These Pictures from Social Media Say What the Chinese People Can’t About their New Leaders

Sina Weibo users liken their seven new leaders to these images.

Sina Weibo users liken their seven new leaders to these images.

Originally published November 15, 2012 on Quartz.com
So what exactly came out from behind the curtain in China’s Wizard of Oz political system today? Is the new seven-man Politburo Standing Committee a group of hardliners determined to keep the tight grip of the Communist Party on the country’s economy through monopolistic state enterprises? Or will they be making more room for private enterprise to reignite growth and give China’s restive and demanding citizenry the rapidly improving living standards that they have become only accustomed to.

The Actual New Leaders (AFP/Getty Images)


My usual advice is to watch what Chinese leaders do, not what they say. But all we can do today is parse the words a bit. They are usually talking to each other, certainly not the outside world and sometimes not to the wider population outside the party, warning some to get with the program while reassuring others by repeating bromides from Party liturgy.

In his speech yesterday, China’s new leader Xi Jinping offered some standard bromides from party liturgy to reassure party members that he won’t wrench the steering wheel sharply left or right.

Since its founding, the Communist Party of China has made great sacrifices and forged ahead against all odds. It has rallied and led the Chinese people in transforming the poor and backward old China into an increasingly prosperous and powerful new China, thus opening a completely new horizon for the great renewal of the Chinese nation.

But he also obliquely addressed the task the party faces in rebuilding its credibility in the aftermath of the Bo Xilai scandal and unveiling of spectacular corruption and wealth among party leaders’ families.

Under the new conditions, our party faces many severe challenges, and there are also many pressing problems within the Party that need to be resolved, particularly corruption, being divorced from the people, going through formalities and bureaucratism caused by some Party officials.

The key sentence from his entire speech came near the very end. He said that he can’t do this by himself. The era of strongman politics in China is over. Xi’s biggest challenge is to get the six men standing in the stage with him in the Great Hall of the People to work together and modernize the Chinese economy and political system.

We are well aware that the capability of one individual is limited. But when we are united as one, we will create an awesome power and we can certainly overcome all difficulties.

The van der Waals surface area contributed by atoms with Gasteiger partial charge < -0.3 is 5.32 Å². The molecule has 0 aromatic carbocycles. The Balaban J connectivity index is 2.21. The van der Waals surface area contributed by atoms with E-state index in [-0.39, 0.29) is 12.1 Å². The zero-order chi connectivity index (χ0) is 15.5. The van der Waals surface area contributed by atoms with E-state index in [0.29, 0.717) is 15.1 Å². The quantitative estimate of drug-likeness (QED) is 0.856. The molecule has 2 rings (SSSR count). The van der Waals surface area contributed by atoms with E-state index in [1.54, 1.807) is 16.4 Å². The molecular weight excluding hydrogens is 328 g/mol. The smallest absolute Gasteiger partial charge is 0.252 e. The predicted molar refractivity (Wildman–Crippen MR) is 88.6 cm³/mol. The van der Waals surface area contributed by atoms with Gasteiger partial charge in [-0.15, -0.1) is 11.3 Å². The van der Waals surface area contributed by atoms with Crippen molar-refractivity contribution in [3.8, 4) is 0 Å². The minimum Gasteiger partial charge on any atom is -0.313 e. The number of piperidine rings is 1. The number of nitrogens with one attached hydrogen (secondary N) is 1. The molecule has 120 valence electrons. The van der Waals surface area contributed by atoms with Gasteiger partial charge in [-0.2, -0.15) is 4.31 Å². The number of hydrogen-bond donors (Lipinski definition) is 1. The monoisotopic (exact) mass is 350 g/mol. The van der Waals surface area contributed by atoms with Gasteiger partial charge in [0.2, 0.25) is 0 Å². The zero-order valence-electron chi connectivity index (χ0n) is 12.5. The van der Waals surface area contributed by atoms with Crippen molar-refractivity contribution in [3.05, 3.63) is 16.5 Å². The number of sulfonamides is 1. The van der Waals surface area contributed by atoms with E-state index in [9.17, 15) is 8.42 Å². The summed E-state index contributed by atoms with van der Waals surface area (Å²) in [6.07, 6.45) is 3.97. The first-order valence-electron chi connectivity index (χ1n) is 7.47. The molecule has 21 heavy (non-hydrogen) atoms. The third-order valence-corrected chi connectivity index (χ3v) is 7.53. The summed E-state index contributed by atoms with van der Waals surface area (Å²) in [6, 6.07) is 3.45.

What is clear as this new leadership team takes over is that China’s current economic model is running out of gas and the political system has fallen behind the country’s society and the people’s aspirations to have a say.
Xi nodded to this by saying:

Our people have an ardent love for life. They wish to have better education, more stable jobs, more income, greater social security, better medical and health care, improved housing conditions, and a better environment….They want their children to have sound growth, have good jobs and lead a more enjoyable life. To meet their desire for a happy life is our mission.

Chinese citizens on the country’s highly censored Internet could hardly comment on the leadership transition as just about any key words they could use, including the names of the new leaders, are blocked. So they resorted to posting pictures. These photos from China’s homegrown Twitter services shown above demonstrate most clearly what many people think about the party these days. They most graphically show the difficult job that lies ahead for Xi and his comrades.

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About James McGregor
James McGregor is an American author, journalist and businessman who has lived in China for more than 25 years. Currently, he is chairman of APCO Worldwide, Greater China. A professional speaker and commentator who specializes in China’s business, politics and society, he regularly appears in the media to discuss China-related topics. McGregor is the author of the books "No Ancient Wisdom, No Followers: The Challenges of Chinese Authoritarian Capitalism" (2012) and "One Billion Customers: Lessons from the Front Lines of Doing Business in China" (2005). He also wrote the 2010 report "China’s Drive for ‘Indigenous Innovation’ – A Web of Industrial Policies." From 1987 to 1990 McGregor served as The Wall Street Journal’s bureau chief in Taiwan, and from 1990 to 1994 as the paper’s bureau chief in Mainland China. From 1994 to 2000, he was chief executive of Dow Jones & Company in China. After leaving Dow Jones, he was China managing partner for GIV Venture Partners, a $140 million venture capital fund specializing in the Chinese Internet and technology outsourcing. In 1996, McGregor was elected as chairman of the American Chamber of Commerce in China. He also served for a decade as a governor of that organization. He is a member of the Atlantic Council, Council on Foreign Relations, National Committee on US-China Relations and International Council of the Asia Society. He serves on a variety of China-related advisory boards.

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